(The story with Solana is a telling one. The last and only time the High Representative for CFSP had been to Moldova was in 2001 (besides a previous trip as NATO Sec Gen). For years Moldova practically begged the EU for a high-level, ie Solana, involvement in conflict settlement in Transnistria to match Putin/Medvedev's hands on approach to the issue. It never worked. The country had to make it to the edge of the abyss of authoritarianism in order to get Solana to Chisinau. Of course crises forced the EU into action, but still the irony if unfortunate. Bad behaviour seems to pay off).
The EU has not feared to intervene in Moldova even if this would irritate Russia (which offered president Voronin riot-control gear, many statements of political support and promises of a bail-out should relations with the EU sour as a result of the crackdown). EU intervention in Moldova was judged on its own merits.
... divided on tactics
At the same time, the EU is still disunited on the tactics of an EU response. Should the EU use coercion and pressure or reinforcement through rewards? Should it put pressure on Voronin, threat to withhold assistance, play tough and risk a Moldovan realignment with Russia? Or should it deal with Moldova through engagement - promise more (a new agreement with the EU, financial assistance to help with the economic crisis and maybe a push on conflict settlement in Transnistria) and "buy" a reversal of Moldova's authoritarianism?
This intra-EU dilemma is not solved. Some states (among them Romania and a few others) tend to bend on the more coercive side; others seem to be on the engagement side. Perhaps the end result will be a combination of both, as a policy brief on Moldova just published by CEPS suggests. And perhaps none of these strategies on its own will work. A policy mix of conditionality and rewards will be needed. The difficult question is what are the right proportions for such a policy cocktail?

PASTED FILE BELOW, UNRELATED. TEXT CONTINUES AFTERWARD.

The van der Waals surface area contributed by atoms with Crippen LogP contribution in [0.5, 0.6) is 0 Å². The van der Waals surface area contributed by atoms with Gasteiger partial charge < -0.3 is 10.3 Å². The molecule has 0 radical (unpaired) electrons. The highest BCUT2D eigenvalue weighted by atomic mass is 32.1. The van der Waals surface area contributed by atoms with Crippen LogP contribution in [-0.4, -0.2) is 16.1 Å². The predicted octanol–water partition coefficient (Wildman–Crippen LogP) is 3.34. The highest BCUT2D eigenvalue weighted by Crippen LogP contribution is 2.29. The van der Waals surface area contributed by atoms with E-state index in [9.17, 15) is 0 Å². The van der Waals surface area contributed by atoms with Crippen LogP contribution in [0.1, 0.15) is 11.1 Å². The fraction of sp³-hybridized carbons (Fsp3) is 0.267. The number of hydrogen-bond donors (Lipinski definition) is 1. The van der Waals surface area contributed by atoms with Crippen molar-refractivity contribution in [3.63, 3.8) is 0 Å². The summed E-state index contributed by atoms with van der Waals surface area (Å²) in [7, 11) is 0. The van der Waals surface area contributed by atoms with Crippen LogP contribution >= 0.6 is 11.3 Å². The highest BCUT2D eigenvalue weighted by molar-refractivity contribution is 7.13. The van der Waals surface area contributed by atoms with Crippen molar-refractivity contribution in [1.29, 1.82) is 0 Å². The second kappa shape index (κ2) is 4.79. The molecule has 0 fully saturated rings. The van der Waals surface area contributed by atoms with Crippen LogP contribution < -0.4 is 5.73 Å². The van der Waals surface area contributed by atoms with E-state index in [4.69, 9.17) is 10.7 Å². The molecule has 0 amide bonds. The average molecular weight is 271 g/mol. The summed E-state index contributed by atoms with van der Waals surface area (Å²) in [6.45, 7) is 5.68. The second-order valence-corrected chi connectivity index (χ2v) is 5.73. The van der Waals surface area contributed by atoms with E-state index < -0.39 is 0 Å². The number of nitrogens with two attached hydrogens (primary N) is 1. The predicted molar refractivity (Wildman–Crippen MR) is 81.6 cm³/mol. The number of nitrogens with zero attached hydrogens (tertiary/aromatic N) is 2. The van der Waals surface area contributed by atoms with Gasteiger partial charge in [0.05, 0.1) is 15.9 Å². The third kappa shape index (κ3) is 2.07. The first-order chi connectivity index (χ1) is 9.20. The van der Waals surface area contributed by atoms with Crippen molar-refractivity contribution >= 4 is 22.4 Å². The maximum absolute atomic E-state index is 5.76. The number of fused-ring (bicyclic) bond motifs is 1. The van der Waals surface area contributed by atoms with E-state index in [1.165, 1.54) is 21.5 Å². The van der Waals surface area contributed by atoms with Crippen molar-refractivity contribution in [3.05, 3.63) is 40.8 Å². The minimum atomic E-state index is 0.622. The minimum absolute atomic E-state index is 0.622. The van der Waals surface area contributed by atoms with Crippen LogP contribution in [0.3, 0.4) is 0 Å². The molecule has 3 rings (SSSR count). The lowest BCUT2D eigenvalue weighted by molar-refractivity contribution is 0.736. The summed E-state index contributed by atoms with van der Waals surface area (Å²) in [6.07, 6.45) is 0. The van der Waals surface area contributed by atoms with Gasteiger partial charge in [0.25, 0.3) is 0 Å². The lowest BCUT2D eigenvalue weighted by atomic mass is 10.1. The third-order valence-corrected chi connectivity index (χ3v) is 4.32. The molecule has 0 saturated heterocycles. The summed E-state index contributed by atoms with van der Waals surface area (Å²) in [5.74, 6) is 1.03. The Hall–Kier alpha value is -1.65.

Divisions on tactics are not uncommon on other foreign policy dossiers as well - from Russia to Iran and China. But still, this is a sign that EU policy on Moldova might be more emancipated from the shadow of Russia than on most other issues in the Eastern neighbourhood (a similar policy seems to emerge on Belarus). The EU is deciding what to do with Moldova on its own merits and whether this irritates Russia or not has been a relatively minor concern. Perhaps this is a sign of a "Moldova-first" approach replacing the "Russia-first" approach to the country.
PS: This does not fit into the text,but as Obama presses the reset button on Russia, EU Obs launches a new blog on the east: Belarus Reloaded.
The European Council on Foreign Relations does not take collective positions. This commentary, like all publications of the European Council on Foreign Relations, represents only the views of its authors.